Tag: travel

Ethiopia: Adobe Spark

A couple of firsts for me on this trip, besides the sites, scenery and experiences:

  • Adobe Lightroom Mobile: I finally succumbed to Adobe and have purchased a subscription to Lightroom Mobile CC (CAD 6.49/mo). This allows me full access for editing photos made using the raw and hdr-raw features of the LrM camera on my iPhone. And, once the photos are in the cloud, space is saved on my mobile devices by just keeping the Smart Previews on my phone and iPad.
  • After a day of shooting, I would go through my images deleting duplicates. As I am travelling, not knowing how things would visually develop, I tend to take more ‘lead up shots’: the best I could get at the time, not knowing if conditions or angles would improve. If they did, great, I would simply delete those ‘lead up’ shots.
  • At first I was editing on iPhone only. Given the very slow upload speeds here in Ethiopia, I couldn’t work on the iPad. The smaller screen size of my phone worked, but almost made me blind as even the bifocals didn’t help. I ended up taking off my glasses and holding the phone up to my face for my blind eyes to see clearly!
  • Once photos were in the cloud with Smart Previews on the iPad, editing became a breeze – even easier than with Lr on the laptop! I can’t wait to get home and try it with an Apple Pencil; it should be even easier.
  • I’ve been rather disappointed with the performance of the SanDisk iXpand flash drive I purchased prior to the trip. I was hoping it would be a reliable place to keep large files, especially videos. While it has worked in that I have removed videos from my phone, it often (three of four times per use) needed to be unplugged and rebooted, which, understandably, is annoying.

  • TrackMyTour: Each evening, I would add photos and narrative to Waypoints created in TrackMyTour, which you are most likely already aware of from this blog (Ethiopia 2019). It’s not quite the app I would prefer for this, but it seems to be the best option of the myriad travel blog apps out there.
  • Adobe Spark Page: I’m also trying out the free version of Adobe Spark Page. While I find its themes and options highly limiting, it can be used to create a dynamic (though not interactive) photo essay. I can pull photos in from a few different sources including Lr Mobile and Apple Photos. Adding videos is a pain though, as they need to be online via YouTube or Vimeo; not easy to do with limited bandwidth and time. You can see my Spark Presentation Ethiopia 2019 online.

    If you have any questions or comments, please add them below – and don’t forget to re-share this post.

    Ha Noi Streets

    Over the summer, my wife Laura and I accompanied our daughter Allison and her boyfriend Patrick while travelling through Southeast Asia. One of the many highlights for me was spending time walking the streets of Ha Noi, Viet Nam and photographing daily life there.

    People in Ha Noi really do live their lives on the streets, without being what we in the west think of as “street people”. Food is prepared, cooked and eaten on the streets. People take mid-day naps on the streets; they read the paper, sell their wares and entertain themselves on the street. At times, the streets have a carnival-like atmosphere, particularly during the Night Markets – markets that open after sun down and sell just about anything and everything. Streets are blocked off from cars entering and vendors set up tables (and tarpaulins as it does rain a lot there) and span the next few hours selling. Fascinating!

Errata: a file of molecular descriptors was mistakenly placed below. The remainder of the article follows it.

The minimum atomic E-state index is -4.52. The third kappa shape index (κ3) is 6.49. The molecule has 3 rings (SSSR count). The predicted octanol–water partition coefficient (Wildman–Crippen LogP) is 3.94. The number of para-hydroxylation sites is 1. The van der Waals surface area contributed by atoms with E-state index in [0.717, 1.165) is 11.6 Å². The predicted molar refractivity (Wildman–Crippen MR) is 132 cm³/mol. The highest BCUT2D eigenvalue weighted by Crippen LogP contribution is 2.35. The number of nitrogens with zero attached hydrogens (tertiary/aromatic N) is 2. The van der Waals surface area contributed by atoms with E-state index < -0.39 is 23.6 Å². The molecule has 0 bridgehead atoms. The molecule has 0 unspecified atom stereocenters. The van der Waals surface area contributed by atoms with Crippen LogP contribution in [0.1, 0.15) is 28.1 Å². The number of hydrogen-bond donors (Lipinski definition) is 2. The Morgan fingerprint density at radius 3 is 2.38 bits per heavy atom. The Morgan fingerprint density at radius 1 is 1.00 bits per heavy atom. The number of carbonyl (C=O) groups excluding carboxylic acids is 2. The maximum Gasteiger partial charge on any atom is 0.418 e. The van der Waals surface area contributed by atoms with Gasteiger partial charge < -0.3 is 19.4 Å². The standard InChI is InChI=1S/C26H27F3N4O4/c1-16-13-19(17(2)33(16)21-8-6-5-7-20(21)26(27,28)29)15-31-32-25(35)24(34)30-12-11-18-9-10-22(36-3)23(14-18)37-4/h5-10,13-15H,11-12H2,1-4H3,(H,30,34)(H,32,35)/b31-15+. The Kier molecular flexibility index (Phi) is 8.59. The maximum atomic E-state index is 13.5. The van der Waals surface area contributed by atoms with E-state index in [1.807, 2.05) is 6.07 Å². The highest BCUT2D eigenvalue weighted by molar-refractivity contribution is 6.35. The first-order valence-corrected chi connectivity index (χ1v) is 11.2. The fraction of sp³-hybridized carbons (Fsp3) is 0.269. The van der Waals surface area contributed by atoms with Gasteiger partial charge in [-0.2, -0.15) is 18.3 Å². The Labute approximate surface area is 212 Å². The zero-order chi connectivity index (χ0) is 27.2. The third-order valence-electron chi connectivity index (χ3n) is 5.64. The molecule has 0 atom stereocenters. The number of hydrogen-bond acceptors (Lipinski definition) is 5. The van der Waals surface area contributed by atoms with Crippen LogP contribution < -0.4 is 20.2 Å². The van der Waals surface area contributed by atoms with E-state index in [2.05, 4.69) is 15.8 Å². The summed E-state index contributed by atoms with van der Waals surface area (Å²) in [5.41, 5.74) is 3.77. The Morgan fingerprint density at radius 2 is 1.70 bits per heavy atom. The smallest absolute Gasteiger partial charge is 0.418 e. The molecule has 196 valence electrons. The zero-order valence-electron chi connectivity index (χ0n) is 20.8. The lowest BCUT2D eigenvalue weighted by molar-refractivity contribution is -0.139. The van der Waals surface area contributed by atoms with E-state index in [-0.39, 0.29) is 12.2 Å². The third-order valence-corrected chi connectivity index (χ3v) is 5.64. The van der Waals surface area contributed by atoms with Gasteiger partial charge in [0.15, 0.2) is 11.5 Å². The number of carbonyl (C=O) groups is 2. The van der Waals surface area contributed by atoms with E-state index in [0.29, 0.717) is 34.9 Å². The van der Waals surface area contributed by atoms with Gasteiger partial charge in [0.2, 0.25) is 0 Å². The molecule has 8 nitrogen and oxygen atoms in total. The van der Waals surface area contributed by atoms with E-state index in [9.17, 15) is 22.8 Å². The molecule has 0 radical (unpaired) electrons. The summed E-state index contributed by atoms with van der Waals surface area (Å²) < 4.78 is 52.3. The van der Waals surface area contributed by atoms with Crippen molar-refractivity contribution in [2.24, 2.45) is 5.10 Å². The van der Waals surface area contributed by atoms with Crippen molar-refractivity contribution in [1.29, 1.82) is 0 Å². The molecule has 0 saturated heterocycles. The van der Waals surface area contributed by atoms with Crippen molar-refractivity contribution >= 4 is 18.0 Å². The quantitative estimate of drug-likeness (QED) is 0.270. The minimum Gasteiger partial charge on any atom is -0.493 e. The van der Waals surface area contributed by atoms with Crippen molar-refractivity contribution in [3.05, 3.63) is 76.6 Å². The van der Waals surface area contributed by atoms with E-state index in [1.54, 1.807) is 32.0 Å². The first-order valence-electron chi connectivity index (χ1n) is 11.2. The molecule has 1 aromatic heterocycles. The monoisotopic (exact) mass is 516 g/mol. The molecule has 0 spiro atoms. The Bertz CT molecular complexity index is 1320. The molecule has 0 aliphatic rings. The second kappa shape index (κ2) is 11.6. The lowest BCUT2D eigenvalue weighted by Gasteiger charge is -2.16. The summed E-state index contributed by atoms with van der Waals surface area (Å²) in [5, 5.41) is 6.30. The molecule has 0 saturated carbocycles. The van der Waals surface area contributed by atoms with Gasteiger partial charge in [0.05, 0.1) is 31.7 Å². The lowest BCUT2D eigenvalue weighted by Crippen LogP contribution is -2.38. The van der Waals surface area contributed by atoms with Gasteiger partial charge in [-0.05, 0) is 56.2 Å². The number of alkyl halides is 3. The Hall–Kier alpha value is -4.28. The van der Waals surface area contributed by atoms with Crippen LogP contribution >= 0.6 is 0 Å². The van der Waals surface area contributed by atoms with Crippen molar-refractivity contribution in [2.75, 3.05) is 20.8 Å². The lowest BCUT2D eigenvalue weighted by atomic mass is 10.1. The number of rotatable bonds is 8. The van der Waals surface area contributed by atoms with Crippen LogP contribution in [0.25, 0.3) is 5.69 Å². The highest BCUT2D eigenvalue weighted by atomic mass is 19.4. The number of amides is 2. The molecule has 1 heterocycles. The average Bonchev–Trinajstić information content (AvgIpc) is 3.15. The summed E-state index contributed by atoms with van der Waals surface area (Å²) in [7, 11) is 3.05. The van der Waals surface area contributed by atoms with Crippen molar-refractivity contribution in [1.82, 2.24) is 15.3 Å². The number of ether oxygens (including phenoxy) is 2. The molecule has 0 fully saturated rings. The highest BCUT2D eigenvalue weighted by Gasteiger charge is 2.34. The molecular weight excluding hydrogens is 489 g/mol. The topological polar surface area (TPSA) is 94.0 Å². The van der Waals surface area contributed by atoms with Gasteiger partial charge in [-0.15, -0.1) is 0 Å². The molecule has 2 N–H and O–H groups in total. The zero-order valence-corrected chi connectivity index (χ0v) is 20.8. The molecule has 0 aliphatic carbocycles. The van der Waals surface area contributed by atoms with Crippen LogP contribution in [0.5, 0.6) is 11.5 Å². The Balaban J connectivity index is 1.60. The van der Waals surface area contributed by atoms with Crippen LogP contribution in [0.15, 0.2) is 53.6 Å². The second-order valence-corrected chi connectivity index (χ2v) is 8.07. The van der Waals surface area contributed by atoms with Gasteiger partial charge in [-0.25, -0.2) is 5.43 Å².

To make my life easier, the people I photographed were very accommodating. For the most part, I was able to ask for permission before shooting, except, of course, those who were napping at the time or whizzing by on motorbikes. Some of the people I asked said no, and I respected that, but these are the ones who agreed. This made, for me, a very rich travel experience, interacting with people I could not converse with, but having a general and somewhat universal understanding of what each other was trying to say. I was able to get a local hotel from https://www.junglevistainn.com/, which helped me stay close to the people. Twice, I was offered pieces of fruit from ladies who were selling it. They would not take money from me when offered, but indicated it was a gift. How lovely. How truly genuine.

    You’ll notice, all of these photos are made using an iPhone. I have found using an iPhone to be revolutionary for me, especially in street photography, an area I have little experience or confidence in pursuing. However, It seems people are not as intimidated having their photo taken with a phone as they might be with a more substantial camera. Ha Noi is a very different place from Guelph or Toronto. I’m not sure I could or would be able to do the same thing here.

    Please take a moment to click through the images in the Gallery below (click on the first image to enlarge it, then scroll through to see the others). Note that I have only provided very general titles. Rather than explaining each photo in the title, I would rather leave it up to the viewer to look into the photo to see what’s happening and come to their own conclusions. Some are more obvious than others.